Kaarin Tae, champion cyclist
Sarah Beatty - October 22, 2013
Kaarin Tae zips on her Canadian Champion jersey and dons her medal with a smile. Tae, a tutorial coordinator and academic advisor for the College of Sustainability, is the first woman in Nova Scotia to wear a Canadian Champion cycling jersey, winning the Elite Women Cross-Country Mountain Bike Marathon.
“I’m really happy to bring this title back to Nova Scotia,” she says with a smile. “Hopefully this will be the first of many when our young people keep growing in the sport.”
“I was not expecting to win this race,” she admits. “I was hoping to get on the podium, but anywhere from first to fifth would have been fantastic.”
Tae braved the 70-kilometre loop and rode for over three-and-a-half hours at the second annual National Mountain Bike Championship Race in Quebec.
Although a challenge, this was not Tae’s first time racing with such success. Last year Tae placed third, joining Canadian Olympian Marie-Hélène Prémont on the podium.
“To have that experience, to be on the podium with her, was part of how I could believe I could pull it off this year,” says Tae, “In the middle of the race, I thought back to how special that moment was last year and said ‘No, I’m not going to give up...”
Tae hopes to offer a similar experience for other women in the sport.
“Winning this has been fantastic to show girls that this is something they will be doing for the rest of their lives. I’m hoping to show them that at 42, you can still be getting better at this. It’s not something you give up because you’re 17 or 18 and your friends are giving up sports.”
The road to Tae’s success was not easy. Between juggling her training, work and various commitments last winter, Tae got sick. A flu spread to her lungs, causing her to take two months off from her marathon training. “I didn’t know what my new normal would be. I didn’t know if my lungs would ever be normal again.”
However, a mountain biking trip to North Carolina propelled her back into training. ”Getting out of the office helped, I needed to get away from the office and get to where I was just exercising and relaxing and getting fresh air.”
Staying motivated to train is easy, although fitting it in can be a challenge. Tae bikes to work when she can and rides a stationary trainer on dark, cold mornings in winter. She keeps in mind that on race day it will be worth the effort, whether it’s a win or not.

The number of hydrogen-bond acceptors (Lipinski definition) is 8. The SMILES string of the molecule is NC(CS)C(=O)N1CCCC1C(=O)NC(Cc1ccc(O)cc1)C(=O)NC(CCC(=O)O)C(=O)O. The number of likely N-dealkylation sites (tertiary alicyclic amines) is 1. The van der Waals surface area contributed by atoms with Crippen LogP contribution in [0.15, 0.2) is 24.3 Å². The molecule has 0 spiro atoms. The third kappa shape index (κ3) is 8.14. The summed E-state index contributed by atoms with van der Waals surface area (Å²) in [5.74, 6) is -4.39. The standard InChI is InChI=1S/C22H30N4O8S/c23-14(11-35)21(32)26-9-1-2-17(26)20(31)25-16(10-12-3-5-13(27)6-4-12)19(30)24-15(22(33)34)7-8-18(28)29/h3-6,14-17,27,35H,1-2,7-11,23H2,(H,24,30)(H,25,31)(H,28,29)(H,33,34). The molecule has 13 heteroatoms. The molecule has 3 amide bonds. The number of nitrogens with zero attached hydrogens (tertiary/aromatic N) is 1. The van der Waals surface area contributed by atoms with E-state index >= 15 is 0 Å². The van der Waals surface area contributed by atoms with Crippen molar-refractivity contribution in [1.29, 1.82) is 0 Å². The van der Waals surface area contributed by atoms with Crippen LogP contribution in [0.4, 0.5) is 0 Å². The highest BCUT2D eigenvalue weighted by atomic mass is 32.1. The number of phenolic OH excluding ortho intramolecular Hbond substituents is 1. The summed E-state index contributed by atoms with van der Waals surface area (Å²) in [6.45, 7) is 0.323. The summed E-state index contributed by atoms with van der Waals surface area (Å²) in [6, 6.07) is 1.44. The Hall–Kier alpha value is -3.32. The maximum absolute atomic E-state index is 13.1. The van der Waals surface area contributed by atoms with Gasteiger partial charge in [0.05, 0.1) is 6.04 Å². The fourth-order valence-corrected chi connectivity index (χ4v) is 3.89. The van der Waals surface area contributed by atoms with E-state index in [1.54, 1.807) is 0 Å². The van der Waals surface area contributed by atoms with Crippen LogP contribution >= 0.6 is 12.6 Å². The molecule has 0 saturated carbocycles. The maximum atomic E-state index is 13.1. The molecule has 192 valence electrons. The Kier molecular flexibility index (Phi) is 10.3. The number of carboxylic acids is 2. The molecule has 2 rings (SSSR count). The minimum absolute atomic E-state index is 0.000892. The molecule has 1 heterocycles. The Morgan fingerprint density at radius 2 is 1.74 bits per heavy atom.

“Either way I know I’ve done everything I can to be ready for that race. At Marathon Nationals I didn’t really know who I was racing against, and how I would stack up against them. But I try not to focus on how good the others might be, or have a strategy that depends on what someone else does. I set my own strategy and go with it.”
Putting mountain biking on the map in HRM
That Tae is the first Mountain Bike champion to have come from Nova Scotia reflects, perhaps, that the province does not have the same mountain bike following as other provinces. “Part of this is that we just don’t have enough recognized trail systems,” she says.
Tae is the President of the McIntosh Run Watershed Association (MRWA) and hopes their new project may offer a solution while also fostering stewardship of the river. The MRWA is working to develop a trail system from Spryfield to Herring Cove along the McIntosh Run Watershed. The single-track trail is intended for both pedestrian and mountain bike use. “People who use the trail system for whatever reason, they’ll appreciate the river and the wilderness,” she says, “and if they appreciate it they will protect it.”
Her mountain biking aspirations do not end here. Tae continues her training and hopes to one day represent Canada at the World Championships for Marathon Mountain Biking.
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